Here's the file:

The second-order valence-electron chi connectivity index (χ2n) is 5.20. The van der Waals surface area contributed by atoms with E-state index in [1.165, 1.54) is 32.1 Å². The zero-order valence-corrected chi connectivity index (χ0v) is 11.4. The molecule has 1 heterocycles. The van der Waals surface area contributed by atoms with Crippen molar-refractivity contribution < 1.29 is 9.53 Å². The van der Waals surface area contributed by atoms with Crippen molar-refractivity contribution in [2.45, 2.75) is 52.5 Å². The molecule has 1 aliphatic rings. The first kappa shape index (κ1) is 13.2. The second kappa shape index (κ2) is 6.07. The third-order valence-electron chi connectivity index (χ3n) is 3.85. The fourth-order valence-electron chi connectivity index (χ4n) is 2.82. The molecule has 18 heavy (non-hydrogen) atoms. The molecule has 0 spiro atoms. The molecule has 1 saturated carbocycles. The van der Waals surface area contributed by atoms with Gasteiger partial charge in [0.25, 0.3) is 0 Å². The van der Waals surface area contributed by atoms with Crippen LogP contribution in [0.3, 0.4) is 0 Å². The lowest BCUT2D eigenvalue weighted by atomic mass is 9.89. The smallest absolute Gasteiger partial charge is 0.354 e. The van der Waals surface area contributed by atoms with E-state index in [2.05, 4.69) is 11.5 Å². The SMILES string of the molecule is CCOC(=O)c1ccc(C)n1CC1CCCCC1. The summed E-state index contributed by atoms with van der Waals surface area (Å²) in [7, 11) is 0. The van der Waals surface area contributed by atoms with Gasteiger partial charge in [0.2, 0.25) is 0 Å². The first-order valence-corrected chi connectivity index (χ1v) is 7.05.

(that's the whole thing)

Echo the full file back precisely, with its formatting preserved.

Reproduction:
The second-order valence-electron chi connectivity index (χ2n) is 5.20. The van der Waals surface area contributed by atoms with E-state index in [1.165, 1.54) is 32.1 Å². The zero-order valence-corrected chi connectivity index (χ0v) is 11.4. The molecule has 1 heterocycles. The van der Waals surface area contributed by atoms with Crippen molar-refractivity contribution < 1.29 is 9.53 Å². The van der Waals surface area contributed by atoms with Crippen molar-refractivity contribution in [2.45, 2.75) is 52.5 Å². The molecule has 1 aliphatic rings. The first kappa shape index (κ1) is 13.2. The second kappa shape index (κ2) is 6.07. The third-order valence-electron chi connectivity index (χ3n) is 3.85. The fourth-order valence-electron chi connectivity index (χ4n) is 2.82. The molecule has 18 heavy (non-hydrogen) atoms. The molecule has 0 spiro atoms. The molecule has 1 saturated carbocycles. The van der Waals surface area contributed by atoms with Gasteiger partial charge in [0.25, 0.3) is 0 Å². The van der Waals surface area contributed by atoms with Crippen LogP contribution in [0.3, 0.4) is 0 Å². The lowest BCUT2D eigenvalue weighted by atomic mass is 9.89. The smallest absolute Gasteiger partial charge is 0.354 e. The van der Waals surface area contributed by atoms with E-state index in [2.05, 4.69) is 11.5 Å². The SMILES string of the molecule is CCOC(=O)c1ccc(C)n1CC1CCCCC1. The summed E-state index contributed by atoms with van der Waals surface area (Å²) in [7, 11) is 0. The van der Waals surface area contributed by atoms with Gasteiger partial charge in [0.2, 0.25) is 0 Å². The first-order valence-corrected chi connectivity index (χ1v) is 7.05.